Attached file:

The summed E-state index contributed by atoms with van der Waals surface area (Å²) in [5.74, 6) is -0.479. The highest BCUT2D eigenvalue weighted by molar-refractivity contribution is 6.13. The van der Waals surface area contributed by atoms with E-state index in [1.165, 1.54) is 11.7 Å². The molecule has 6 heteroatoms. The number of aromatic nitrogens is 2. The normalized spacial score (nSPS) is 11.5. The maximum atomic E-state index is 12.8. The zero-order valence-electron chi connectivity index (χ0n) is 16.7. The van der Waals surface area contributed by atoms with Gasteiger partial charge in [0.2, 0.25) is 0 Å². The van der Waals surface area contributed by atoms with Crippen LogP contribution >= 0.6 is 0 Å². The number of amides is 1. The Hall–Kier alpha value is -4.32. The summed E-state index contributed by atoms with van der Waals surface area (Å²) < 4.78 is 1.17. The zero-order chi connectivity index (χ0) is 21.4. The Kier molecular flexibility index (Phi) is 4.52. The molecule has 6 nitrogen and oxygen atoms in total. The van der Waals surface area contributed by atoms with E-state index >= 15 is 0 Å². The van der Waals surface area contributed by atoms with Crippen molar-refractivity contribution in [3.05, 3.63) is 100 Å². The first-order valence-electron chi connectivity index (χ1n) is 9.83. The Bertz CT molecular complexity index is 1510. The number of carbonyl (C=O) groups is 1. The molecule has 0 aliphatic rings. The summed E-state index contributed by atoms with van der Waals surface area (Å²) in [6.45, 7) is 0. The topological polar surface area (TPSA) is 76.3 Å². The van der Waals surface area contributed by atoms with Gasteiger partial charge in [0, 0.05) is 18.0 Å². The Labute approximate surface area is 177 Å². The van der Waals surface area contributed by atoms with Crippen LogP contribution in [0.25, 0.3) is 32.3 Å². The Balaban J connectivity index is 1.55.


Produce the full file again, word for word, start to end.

The summed E-state index contributed by atoms with van der Waals surface area (Å²) in [5.74, 6) is -0.479. The highest BCUT2D eigenvalue weighted by molar-refractivity contribution is 6.13. The van der Waals surface area contributed by atoms with E-state index in [1.165, 1.54) is 11.7 Å². The molecule has 6 heteroatoms. The number of aromatic nitrogens is 2. The normalized spacial score (nSPS) is 11.5. The maximum atomic E-state index is 12.8. The zero-order valence-electron chi connectivity index (χ0n) is 16.7. The van der Waals surface area contributed by atoms with Gasteiger partial charge in [0.2, 0.25) is 0 Å². The van der Waals surface area contributed by atoms with Crippen LogP contribution >= 0.6 is 0 Å². The number of amides is 1. The Hall–Kier alpha value is -4.32. The summed E-state index contributed by atoms with van der Waals surface area (Å²) < 4.78 is 1.17. The zero-order chi connectivity index (χ0) is 21.4. The Kier molecular flexibility index (Phi) is 4.52. The molecule has 6 nitrogen and oxygen atoms in total. The van der Waals surface area contributed by atoms with E-state index >= 15 is 0 Å². The van der Waals surface area contributed by atoms with Crippen molar-refractivity contribution in [3.05, 3.63) is 100 Å². The first-order valence-electron chi connectivity index (χ1n) is 9.83. The Bertz CT molecular complexity index is 1510. The number of carbonyl (C=O) groups is 1. The molecule has 0 aliphatic rings. The summed E-state index contributed by atoms with van der Waals surface area (Å²) in [6.45, 7) is 0. The topological polar surface area (TPSA) is 76.3 Å². The van der Waals surface area contributed by atoms with Gasteiger partial charge in [0, 0.05) is 18.0 Å². The Labute approximate surface area is 177 Å². The van der Waals surface area contributed by atoms with Crippen LogP contribution in [0.25, 0.3) is 32.3 Å². The Balaban J connectivity index is 1.55.